You go back to when women''s soccer was in its infancy, and who would have guessed Nebraska would be a powerhouse? French said. Texas was absolutely nothing, and then they won the regular season Big 12 title with mostly freshmen and were in our top five this year. It''s a matter of getting a good coach who has a vision.
Rayfield has a vision for the program, and she''s familiar with the team. Rayfield was an assistant under Taliaferro during the 1999 season and continued living in Champaign after taking a position on the U.S. National team''s staff the past two years.
As part of that job, she served as an assistant coach to youth national team programs and did plenty of scouting from college-level players down to the national under-14 team.
I think her experience with the U.S. National team is the focus and excitement any Illinois fan should have, Diggs said. It speaks well of her respect from the soccer community. And being around the best youth players in the nation will bring respect to the program.

In her back yard
Rayfield believes the Midwest has a strong recruiting base. The Chicago and St. Louis areas and Ohio annually produce top talent.
I think Illinois has a great pool of players to pull from, Diggs said. Northwestern and Michigan dropped back by losing kids to Top 25 schools. If Illinois can get back and do that, keep local kids at home and infuse the program with high-level talent from other regions, they have the potential. They''re right on the verge of Top 25, and it''s just stringing together a good season. I think they have the talent already.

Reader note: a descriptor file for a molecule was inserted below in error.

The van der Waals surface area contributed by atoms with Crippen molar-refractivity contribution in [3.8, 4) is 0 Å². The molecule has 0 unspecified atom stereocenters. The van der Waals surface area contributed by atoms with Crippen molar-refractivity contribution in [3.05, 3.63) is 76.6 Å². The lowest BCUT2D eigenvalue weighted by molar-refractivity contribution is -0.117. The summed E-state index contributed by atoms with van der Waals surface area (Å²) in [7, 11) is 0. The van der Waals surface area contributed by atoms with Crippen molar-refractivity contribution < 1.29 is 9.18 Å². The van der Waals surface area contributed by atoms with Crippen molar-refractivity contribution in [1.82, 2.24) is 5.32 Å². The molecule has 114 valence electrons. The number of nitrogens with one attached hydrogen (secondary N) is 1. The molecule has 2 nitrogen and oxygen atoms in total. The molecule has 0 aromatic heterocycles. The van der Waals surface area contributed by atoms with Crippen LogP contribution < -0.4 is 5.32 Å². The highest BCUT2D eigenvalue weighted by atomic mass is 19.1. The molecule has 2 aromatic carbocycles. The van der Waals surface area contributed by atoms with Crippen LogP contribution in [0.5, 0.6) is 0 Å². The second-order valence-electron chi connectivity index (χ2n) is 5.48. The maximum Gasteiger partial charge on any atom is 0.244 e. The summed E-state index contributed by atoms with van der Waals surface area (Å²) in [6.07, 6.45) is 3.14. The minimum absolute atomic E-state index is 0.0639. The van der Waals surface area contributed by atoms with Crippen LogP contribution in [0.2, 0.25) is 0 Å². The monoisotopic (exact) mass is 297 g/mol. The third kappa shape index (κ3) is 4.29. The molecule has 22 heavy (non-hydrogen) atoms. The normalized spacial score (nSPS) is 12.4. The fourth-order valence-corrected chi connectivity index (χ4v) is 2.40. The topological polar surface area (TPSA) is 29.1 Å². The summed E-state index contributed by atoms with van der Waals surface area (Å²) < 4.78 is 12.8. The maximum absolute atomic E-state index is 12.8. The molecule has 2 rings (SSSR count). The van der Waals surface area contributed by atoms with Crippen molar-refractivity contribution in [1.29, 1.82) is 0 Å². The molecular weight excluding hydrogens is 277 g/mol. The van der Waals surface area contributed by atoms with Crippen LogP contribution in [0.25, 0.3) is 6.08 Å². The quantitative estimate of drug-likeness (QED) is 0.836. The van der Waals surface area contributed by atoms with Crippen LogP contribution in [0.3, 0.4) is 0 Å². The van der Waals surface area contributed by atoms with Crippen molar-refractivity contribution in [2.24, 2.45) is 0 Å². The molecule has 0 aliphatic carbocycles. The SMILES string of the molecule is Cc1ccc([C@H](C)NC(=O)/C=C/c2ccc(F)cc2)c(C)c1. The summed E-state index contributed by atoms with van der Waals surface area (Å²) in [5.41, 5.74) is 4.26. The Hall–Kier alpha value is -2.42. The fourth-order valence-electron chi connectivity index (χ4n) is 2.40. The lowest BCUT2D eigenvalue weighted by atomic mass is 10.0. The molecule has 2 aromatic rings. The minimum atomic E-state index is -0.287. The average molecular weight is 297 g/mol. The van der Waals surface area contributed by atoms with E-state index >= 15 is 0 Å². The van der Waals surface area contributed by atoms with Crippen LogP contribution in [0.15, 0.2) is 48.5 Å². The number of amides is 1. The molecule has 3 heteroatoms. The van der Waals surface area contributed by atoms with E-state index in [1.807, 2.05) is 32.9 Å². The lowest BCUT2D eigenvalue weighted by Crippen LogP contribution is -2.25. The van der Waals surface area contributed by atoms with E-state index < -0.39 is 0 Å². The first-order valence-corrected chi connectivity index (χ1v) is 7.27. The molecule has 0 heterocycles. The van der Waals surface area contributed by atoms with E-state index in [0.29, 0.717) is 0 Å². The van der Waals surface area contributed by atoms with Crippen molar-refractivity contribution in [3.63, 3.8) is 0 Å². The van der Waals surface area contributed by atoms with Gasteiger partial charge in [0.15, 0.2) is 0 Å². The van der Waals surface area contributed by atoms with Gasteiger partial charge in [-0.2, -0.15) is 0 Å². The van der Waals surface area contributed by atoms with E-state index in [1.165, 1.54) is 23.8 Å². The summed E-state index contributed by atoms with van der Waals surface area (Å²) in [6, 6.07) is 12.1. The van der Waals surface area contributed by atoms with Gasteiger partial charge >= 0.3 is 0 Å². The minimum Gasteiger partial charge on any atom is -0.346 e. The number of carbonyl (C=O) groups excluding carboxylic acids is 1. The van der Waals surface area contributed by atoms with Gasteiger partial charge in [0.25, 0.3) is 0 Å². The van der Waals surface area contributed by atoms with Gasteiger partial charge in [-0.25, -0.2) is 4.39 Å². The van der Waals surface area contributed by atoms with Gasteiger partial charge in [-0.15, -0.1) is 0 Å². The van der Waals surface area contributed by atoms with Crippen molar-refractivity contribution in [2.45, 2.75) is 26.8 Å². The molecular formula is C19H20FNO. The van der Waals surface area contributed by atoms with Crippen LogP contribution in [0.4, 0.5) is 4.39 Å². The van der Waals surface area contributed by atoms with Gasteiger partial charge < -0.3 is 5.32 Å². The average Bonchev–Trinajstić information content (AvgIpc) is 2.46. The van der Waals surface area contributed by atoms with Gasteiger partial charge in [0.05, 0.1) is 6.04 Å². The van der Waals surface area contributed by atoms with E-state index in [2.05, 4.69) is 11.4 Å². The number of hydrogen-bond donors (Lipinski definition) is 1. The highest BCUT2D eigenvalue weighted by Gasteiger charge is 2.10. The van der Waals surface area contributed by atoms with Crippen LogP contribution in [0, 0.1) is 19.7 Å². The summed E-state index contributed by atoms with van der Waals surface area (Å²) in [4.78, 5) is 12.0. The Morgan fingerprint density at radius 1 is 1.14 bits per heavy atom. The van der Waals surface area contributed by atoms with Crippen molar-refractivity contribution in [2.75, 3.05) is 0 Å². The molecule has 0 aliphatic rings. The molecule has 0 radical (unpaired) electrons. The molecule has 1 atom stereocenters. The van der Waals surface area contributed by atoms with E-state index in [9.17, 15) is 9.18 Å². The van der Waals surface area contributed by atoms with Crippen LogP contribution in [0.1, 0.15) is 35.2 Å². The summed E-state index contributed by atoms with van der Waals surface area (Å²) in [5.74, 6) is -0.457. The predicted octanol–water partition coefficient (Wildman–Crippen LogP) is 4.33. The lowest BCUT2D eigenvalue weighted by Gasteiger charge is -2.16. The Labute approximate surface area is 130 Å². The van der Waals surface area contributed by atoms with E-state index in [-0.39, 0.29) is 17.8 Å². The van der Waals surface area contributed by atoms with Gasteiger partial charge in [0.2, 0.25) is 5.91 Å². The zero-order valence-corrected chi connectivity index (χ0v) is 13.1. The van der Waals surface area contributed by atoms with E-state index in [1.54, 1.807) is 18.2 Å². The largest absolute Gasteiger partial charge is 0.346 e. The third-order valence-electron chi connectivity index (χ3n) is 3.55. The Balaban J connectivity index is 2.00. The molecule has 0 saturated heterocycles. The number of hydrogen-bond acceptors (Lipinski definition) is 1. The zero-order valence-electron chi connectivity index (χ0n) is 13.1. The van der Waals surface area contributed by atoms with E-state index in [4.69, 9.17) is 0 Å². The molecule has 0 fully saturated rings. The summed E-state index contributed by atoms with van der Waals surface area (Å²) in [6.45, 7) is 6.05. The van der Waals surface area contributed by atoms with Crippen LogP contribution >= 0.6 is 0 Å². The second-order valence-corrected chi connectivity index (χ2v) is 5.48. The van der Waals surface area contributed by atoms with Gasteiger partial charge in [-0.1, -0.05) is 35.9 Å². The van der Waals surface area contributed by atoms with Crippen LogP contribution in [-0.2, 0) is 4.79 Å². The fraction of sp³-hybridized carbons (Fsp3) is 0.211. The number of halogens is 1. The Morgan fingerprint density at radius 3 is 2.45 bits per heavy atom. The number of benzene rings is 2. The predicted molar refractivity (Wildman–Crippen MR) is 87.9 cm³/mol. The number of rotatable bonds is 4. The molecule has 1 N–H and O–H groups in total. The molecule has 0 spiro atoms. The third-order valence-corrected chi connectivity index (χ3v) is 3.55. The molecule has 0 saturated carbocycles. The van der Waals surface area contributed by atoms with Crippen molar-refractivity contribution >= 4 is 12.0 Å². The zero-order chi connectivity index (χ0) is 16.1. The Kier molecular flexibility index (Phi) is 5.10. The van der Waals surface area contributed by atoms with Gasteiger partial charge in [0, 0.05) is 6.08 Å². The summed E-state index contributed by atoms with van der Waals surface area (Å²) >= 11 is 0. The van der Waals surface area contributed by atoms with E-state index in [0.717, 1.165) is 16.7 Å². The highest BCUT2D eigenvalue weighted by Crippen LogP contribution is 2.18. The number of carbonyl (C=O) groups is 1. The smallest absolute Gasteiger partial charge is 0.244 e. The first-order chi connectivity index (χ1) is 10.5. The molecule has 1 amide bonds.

Stability also can be a key to long-term success. Anson Dorrance coached Rayfield and is still at North Carolina more than 500 wins later. Jerry Smith led Santa Clara to the 2001 national title in his 15th year at the school.
Rayfield, who is working on a doctorate in physiology, wants to be involved in athletics and academics at Illinois for a long time to come.
I think what happens is a coach finds a program where there''s a great fit, Rayfield said. That adds to success and their ability to stay there. I think Illinois is a great fit for me. It''s the type of institution that fits my personality, and it''s the type of players I want to deal with. I hope it has long-term stability.
Rayfield has spoken to several returning players and e-mailed the rest. She''s trying to contact incoming freshmen and is glad she doesn''t have to move to take the job.
Rayfield said the program is in great shape, and she will set lofty goals when the team comes together in the fall. She expects Illinois to make that next leap soon.
It''s a combination of recruiting and bringing in that kind of talent and establishing the tradition and mentality at that level, Rayfield said. The program is well on its way. That''s one of the exciting things for me. They want to be competitive at that level.

Sections (3):Illini Sports, Sports, Soccer
Categories (3):Illini Sports, Soccer, Sports